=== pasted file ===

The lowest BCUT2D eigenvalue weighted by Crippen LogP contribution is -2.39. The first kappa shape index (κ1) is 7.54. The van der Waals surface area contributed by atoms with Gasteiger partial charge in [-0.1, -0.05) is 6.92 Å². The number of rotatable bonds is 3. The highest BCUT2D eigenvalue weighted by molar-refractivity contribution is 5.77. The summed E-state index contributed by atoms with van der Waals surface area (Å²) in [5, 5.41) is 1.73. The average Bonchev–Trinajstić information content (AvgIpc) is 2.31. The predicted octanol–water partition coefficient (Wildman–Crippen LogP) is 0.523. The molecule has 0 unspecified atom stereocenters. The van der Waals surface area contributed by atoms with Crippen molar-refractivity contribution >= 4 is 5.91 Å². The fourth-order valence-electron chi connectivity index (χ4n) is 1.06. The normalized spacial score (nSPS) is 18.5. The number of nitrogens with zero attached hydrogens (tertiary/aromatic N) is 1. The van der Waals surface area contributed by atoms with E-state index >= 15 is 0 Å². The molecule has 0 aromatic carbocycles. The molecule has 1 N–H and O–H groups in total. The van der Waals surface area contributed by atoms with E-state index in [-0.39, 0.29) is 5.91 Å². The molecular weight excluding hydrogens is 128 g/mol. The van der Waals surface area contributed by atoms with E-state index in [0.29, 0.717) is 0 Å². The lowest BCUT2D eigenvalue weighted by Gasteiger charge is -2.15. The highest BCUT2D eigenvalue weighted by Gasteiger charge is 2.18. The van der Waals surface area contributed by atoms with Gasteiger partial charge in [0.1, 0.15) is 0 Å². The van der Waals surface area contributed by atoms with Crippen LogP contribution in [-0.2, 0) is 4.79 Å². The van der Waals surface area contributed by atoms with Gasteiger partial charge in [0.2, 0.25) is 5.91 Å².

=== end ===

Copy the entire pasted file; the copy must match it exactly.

The lowest BCUT2D eigenvalue weighted by Crippen LogP contribution is -2.39. The first kappa shape index (κ1) is 7.54. The van der Waals surface area contributed by atoms with Gasteiger partial charge in [-0.1, -0.05) is 6.92 Å². The number of rotatable bonds is 3. The highest BCUT2D eigenvalue weighted by molar-refractivity contribution is 5.77. The summed E-state index contributed by atoms with van der Waals surface area (Å²) in [5, 5.41) is 1.73. The average Bonchev–Trinajstić information content (AvgIpc) is 2.31. The predicted octanol–water partition coefficient (Wildman–Crippen LogP) is 0.523. The molecule has 0 unspecified atom stereocenters. The van der Waals surface area contributed by atoms with Crippen molar-refractivity contribution >= 4 is 5.91 Å². The fourth-order valence-electron chi connectivity index (χ4n) is 1.06. The normalized spacial score (nSPS) is 18.5. The number of nitrogens with zero attached hydrogens (tertiary/aromatic N) is 1. The van der Waals surface area contributed by atoms with E-state index >= 15 is 0 Å². The molecule has 0 aromatic carbocycles. The molecule has 1 N–H and O–H groups in total. The van der Waals surface area contributed by atoms with E-state index in [-0.39, 0.29) is 5.91 Å². The molecular weight excluding hydrogens is 128 g/mol. The van der Waals surface area contributed by atoms with E-state index in [0.29, 0.717) is 0 Å². The lowest BCUT2D eigenvalue weighted by Gasteiger charge is -2.15. The highest BCUT2D eigenvalue weighted by Gasteiger charge is 2.18. The van der Waals surface area contributed by atoms with Gasteiger partial charge in [0.1, 0.15) is 0 Å². The van der Waals surface area contributed by atoms with Crippen LogP contribution in [-0.2, 0) is 4.79 Å². The van der Waals surface area contributed by atoms with Gasteiger partial charge in [0.2, 0.25) is 5.91 Å².